Apples, bananas, cherries, strawberries, peaches, plums, pears, mangoes, pineapples, oranges, lemons, guava, watermelon, kiwi fruit – these are some of the healthiest (and tastiest) foods on the planet. Don’t let anyone try to tell you otherwise.

If you get fat from eating an apple, I think you have more problems than I can help you with. But I can assure you that’s not going to happen.


Will dairy give me strong bones?

Milk Calcium

The shambles that we call the dairy industry is hanging on for dear life right now.

More and more people are opening their eyes to the catastrophe that is modern day milk production; with cows packed like sardines into unsanitary and inhumane warehouses, pumped full of hormones and antibiotics, before being sapped of their milk that was never designed for human consumption in the first place.

Yet, the one ‘saving grace’ for dairy is the calcium content, and the theory that we need milk to get calcium in order to build and maintain strong bones. If you’ve seen the adverts for a well-known brand of yoghurt, you’ll know what I’m talking about.

The truth of the matter is that A) calcium alone won’t make for stronger bones and B) you don’t have to drink milk to get this calcium anyway!

Proper calcium absorption requires the presence of nutrients vitamin D3 and vitamin K24. These vitamins can be found in dairy, but modern day pasteurisation and skimming methods significantly reduce the levels of these nutrients in the milk.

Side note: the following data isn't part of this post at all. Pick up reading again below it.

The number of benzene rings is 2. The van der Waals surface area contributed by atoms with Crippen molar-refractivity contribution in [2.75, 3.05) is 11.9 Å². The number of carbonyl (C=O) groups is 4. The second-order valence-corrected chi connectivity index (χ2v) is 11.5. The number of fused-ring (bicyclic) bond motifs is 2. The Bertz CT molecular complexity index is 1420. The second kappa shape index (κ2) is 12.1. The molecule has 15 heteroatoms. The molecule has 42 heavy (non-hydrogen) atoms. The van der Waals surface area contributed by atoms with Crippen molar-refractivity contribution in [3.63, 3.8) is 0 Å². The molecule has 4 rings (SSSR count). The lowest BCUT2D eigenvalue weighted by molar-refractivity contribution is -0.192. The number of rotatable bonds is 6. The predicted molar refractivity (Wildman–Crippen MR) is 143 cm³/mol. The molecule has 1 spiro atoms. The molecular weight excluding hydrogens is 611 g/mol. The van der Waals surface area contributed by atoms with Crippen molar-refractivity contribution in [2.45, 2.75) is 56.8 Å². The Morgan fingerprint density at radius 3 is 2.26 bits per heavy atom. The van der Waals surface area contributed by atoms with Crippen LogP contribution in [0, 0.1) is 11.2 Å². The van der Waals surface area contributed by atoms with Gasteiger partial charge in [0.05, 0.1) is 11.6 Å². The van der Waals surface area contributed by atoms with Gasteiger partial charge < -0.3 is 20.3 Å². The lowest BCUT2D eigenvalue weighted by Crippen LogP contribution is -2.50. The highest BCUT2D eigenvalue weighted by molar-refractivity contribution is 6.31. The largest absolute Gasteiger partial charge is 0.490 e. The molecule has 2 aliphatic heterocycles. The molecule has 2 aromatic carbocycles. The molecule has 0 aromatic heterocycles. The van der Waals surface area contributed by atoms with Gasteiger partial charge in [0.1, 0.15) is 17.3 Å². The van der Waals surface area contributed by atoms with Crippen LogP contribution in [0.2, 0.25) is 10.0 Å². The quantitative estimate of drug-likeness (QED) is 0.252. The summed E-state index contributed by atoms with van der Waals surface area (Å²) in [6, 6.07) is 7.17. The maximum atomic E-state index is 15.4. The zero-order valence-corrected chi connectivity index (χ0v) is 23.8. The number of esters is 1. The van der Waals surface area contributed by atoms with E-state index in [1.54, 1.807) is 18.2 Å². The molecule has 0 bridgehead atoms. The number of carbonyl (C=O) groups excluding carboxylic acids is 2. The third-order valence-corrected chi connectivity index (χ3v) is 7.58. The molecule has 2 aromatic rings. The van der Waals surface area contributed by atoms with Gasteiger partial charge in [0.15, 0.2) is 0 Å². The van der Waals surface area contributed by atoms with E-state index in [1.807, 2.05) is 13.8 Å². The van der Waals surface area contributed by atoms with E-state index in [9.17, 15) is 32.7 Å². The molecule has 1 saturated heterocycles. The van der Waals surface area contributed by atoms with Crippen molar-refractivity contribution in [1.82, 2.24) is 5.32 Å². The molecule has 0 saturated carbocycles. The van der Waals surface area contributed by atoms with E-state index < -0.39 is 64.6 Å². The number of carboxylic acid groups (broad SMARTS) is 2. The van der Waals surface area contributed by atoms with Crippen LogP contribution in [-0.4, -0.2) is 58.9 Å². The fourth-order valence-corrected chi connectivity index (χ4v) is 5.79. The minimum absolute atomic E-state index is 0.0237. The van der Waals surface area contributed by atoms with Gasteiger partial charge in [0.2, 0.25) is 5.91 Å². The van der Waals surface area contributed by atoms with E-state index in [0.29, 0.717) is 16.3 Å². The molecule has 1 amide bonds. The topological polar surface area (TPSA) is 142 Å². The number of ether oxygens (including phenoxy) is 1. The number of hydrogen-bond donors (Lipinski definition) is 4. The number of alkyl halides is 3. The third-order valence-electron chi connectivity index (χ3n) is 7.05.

That’s a lot of calcium going into the blood with very little vitamin D and K2 to help absorb it. Too much calcium in the blood has been strongly linked with health risks such as heart disease, stroke, and kidney stones.

What’s more, studies have shown no increases in bone integrity when calcium intake is above 600mg per day – a level which is easily achieved without the need for dairy products or calcium supplementation. 

As a mineral found naturally in our soil, calcium can be found in a wide range of plant foods. Some of the best sources include sesame, almonds, kale, blackstrap molasses, and many leafy green vegetables. In fact, most leafy greens contain more calcium by weight than a glass of milk!

In a study conducted by Harvard University which followed over 72,000 women for 18 years, there was no correlation shown between milk consumption and fracture rise8. In separate studies, milk consumption also had no effect on the bone density of children9 or young adults10, either.

So can we finally put this one to bed, please?

Yes, dairy is high in calcium – but your bones will be just as healthy without it. The rest of your body will probably thank you, too.


Is agave nectar a healthy sweetener?

Agave nectar

No, it isn’t.

As more and more people have made the move away from table sugar, agave nectar has been the subject of a very intelligent marketing campaign.

Agave is the sap taken from a relative to the cactus plant. There’s no denying that it’s a ‘natural’ sweetener, which is where the hype started. But metabolically speaking, it’s not doing your body any good. This is because agave is exceptionally high in fructose, containing up to a teeth shattering 92% fructose content!11

This makes it even higher in fructose than High Fructose Corn Syrup (HFCS) which is seen as one of the biggest nutrition disasters of the 21st century.